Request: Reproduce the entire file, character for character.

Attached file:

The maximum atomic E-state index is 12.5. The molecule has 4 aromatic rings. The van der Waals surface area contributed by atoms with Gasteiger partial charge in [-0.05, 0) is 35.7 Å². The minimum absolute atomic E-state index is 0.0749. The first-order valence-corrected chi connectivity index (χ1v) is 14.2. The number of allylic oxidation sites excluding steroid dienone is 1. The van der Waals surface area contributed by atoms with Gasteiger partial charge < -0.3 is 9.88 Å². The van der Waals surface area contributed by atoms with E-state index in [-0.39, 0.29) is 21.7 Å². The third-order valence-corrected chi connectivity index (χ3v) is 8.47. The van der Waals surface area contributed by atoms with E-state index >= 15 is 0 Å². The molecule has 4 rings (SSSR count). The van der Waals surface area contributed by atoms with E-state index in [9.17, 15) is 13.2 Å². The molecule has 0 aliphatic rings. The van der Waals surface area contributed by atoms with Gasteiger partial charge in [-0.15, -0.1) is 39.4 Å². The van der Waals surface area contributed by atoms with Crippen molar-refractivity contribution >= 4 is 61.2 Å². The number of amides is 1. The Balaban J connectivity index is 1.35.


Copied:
The maximum atomic E-state index is 12.5. The molecule has 4 aromatic rings. The van der Waals surface area contributed by atoms with Gasteiger partial charge in [-0.05, 0) is 35.7 Å². The minimum absolute atomic E-state index is 0.0749. The first-order valence-corrected chi connectivity index (χ1v) is 14.2. The number of allylic oxidation sites excluding steroid dienone is 1. The van der Waals surface area contributed by atoms with Gasteiger partial charge < -0.3 is 9.88 Å². The van der Waals surface area contributed by atoms with E-state index in [-0.39, 0.29) is 21.7 Å². The third-order valence-corrected chi connectivity index (χ3v) is 8.47. The van der Waals surface area contributed by atoms with E-state index >= 15 is 0 Å². The molecule has 4 rings (SSSR count). The van der Waals surface area contributed by atoms with E-state index in [9.17, 15) is 13.2 Å². The molecule has 0 aliphatic rings. The van der Waals surface area contributed by atoms with Gasteiger partial charge in [-0.15, -0.1) is 39.4 Å². The van der Waals surface area contributed by atoms with Crippen molar-refractivity contribution >= 4 is 61.2 Å². The number of amides is 1. The Balaban J connectivity index is 1.35.